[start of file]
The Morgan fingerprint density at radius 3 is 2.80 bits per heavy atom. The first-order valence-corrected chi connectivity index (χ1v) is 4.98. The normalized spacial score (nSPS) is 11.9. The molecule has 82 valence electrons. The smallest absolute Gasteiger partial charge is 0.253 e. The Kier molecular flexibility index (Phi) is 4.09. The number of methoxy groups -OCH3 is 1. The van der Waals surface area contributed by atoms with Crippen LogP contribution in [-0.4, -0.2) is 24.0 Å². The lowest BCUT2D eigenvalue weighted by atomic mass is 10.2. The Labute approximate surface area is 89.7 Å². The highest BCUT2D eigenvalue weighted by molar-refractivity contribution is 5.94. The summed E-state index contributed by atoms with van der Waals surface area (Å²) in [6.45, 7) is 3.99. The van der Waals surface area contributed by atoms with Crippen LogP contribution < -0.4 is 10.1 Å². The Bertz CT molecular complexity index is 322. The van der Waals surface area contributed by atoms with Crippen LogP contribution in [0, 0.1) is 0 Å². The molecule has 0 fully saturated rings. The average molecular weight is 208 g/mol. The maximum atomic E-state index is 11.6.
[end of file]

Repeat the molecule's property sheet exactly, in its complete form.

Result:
The Morgan fingerprint density at radius 3 is 2.80 bits per heavy atom. The first-order valence-corrected chi connectivity index (χ1v) is 4.98. The normalized spacial score (nSPS) is 11.9. The molecule has 82 valence electrons. The smallest absolute Gasteiger partial charge is 0.253 e. The Kier molecular flexibility index (Phi) is 4.09. The number of methoxy groups -OCH3 is 1. The van der Waals surface area contributed by atoms with Crippen LogP contribution in [-0.4, -0.2) is 24.0 Å². The lowest BCUT2D eigenvalue weighted by atomic mass is 10.2. The Labute approximate surface area is 89.7 Å². The highest BCUT2D eigenvalue weighted by molar-refractivity contribution is 5.94. The summed E-state index contributed by atoms with van der Waals surface area (Å²) in [6.45, 7) is 3.99. The van der Waals surface area contributed by atoms with Crippen LogP contribution < -0.4 is 10.1 Å². The Bertz CT molecular complexity index is 322. The van der Waals surface area contributed by atoms with Crippen LogP contribution in [0, 0.1) is 0 Å². The molecule has 0 fully saturated rings. The average molecular weight is 208 g/mol. The maximum atomic E-state index is 11.6.